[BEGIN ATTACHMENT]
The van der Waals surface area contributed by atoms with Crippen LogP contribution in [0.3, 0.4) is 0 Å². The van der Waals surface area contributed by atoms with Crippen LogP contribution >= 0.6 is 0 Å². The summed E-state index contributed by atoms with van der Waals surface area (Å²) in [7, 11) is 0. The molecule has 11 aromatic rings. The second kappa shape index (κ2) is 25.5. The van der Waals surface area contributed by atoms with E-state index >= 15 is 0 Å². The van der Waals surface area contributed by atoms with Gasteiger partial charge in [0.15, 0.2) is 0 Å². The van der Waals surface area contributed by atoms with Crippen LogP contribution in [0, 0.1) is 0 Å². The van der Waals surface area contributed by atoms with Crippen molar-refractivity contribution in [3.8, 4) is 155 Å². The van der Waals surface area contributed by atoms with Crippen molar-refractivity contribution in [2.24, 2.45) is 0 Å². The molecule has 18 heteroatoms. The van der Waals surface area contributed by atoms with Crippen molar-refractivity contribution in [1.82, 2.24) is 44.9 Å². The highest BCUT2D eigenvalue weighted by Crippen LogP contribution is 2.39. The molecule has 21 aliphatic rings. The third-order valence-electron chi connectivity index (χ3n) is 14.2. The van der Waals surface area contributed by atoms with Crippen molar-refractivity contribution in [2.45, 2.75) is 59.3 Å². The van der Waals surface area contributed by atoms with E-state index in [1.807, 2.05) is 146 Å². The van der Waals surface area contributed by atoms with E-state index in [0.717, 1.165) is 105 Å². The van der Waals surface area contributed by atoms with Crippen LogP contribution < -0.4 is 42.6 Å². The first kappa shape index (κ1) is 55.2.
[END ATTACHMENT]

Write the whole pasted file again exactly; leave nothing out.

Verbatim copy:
The van der Waals surface area contributed by atoms with Crippen LogP contribution in [0.3, 0.4) is 0 Å². The van der Waals surface area contributed by atoms with Crippen LogP contribution >= 0.6 is 0 Å². The summed E-state index contributed by atoms with van der Waals surface area (Å²) in [7, 11) is 0. The molecule has 11 aromatic rings. The second kappa shape index (κ2) is 25.5. The van der Waals surface area contributed by atoms with E-state index >= 15 is 0 Å². The van der Waals surface area contributed by atoms with Gasteiger partial charge in [0.15, 0.2) is 0 Å². The van der Waals surface area contributed by atoms with Crippen LogP contribution in [0, 0.1) is 0 Å². The van der Waals surface area contributed by atoms with Crippen molar-refractivity contribution in [3.8, 4) is 155 Å². The van der Waals surface area contributed by atoms with Crippen molar-refractivity contribution in [2.24, 2.45) is 0 Å². The molecule has 18 heteroatoms. The van der Waals surface area contributed by atoms with Crippen molar-refractivity contribution in [1.82, 2.24) is 44.9 Å². The highest BCUT2D eigenvalue weighted by Crippen LogP contribution is 2.39. The molecule has 21 aliphatic rings. The third-order valence-electron chi connectivity index (χ3n) is 14.2. The van der Waals surface area contributed by atoms with Crippen molar-refractivity contribution in [2.45, 2.75) is 59.3 Å². The van der Waals surface area contributed by atoms with E-state index in [1.807, 2.05) is 146 Å². The van der Waals surface area contributed by atoms with E-state index in [0.717, 1.165) is 105 Å². The van der Waals surface area contributed by atoms with Crippen LogP contribution < -0.4 is 42.6 Å². The first kappa shape index (κ1) is 55.2.